The air echoed with overhead announcements, the flutter of pigeon wings, voices calling across the platforms to each other. Even inside the train, the city air was heavy with exhaust. I found my compartment, tossing my bag onto the mustard-colored vinyl. I shifted my rucksack to my hip and hefted it into the overhead rack, taking my seat by the window. The sky outside had settled into night.
By the time the train lurched and then moved away from Rome’s Termini station, there were eight of us facing each other, four on each bench. I sat by the window, angling my legs, trying to stop shifting, finally making peace with the fact that I was sitting across from a man who was at least a foot taller than me.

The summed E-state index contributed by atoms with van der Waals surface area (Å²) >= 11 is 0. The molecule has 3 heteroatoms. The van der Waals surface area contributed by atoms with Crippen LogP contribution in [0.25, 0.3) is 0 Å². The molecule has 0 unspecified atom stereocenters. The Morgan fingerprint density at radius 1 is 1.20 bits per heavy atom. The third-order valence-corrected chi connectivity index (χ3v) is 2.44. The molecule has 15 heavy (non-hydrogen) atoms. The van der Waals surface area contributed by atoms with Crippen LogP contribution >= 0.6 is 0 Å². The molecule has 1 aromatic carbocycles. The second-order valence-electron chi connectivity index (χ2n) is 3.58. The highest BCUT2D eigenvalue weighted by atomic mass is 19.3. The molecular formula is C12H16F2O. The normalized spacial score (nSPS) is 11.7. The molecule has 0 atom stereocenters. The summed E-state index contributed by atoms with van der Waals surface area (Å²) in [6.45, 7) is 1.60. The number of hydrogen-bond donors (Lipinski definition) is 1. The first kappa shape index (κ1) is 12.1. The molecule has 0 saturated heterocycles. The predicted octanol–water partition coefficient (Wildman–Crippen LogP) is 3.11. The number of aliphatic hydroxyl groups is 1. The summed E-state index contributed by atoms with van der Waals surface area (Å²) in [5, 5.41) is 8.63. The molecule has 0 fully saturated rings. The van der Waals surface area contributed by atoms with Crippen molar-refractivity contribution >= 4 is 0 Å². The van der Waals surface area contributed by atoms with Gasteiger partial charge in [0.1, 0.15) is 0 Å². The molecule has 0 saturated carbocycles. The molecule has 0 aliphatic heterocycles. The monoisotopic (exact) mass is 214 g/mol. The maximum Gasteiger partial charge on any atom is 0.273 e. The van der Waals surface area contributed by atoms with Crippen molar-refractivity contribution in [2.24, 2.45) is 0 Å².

There are no speed trains to the south of Italy. The average train trip takes eight hours, and we were set to arrive first thing in the morning. At first, the romance of my journey held my imagination captive. I exercised my limited Italian with my companions, then wrote for a while. As the city lights grew farther between, I closed my eyes and tried to sleep, only to be rocked awake again. By two a.m., all I wanted was to stretch out, something I wouldn’t get to do for another four hours. The train meandered, stopping at small stations, continuing on, rocking back and forth through the darkness. I finally got up to pace the corridor, stopping to press my forehead against a window, knowing long hours of darkness remained ahead but still, letting my eyes search for light beyond the glass.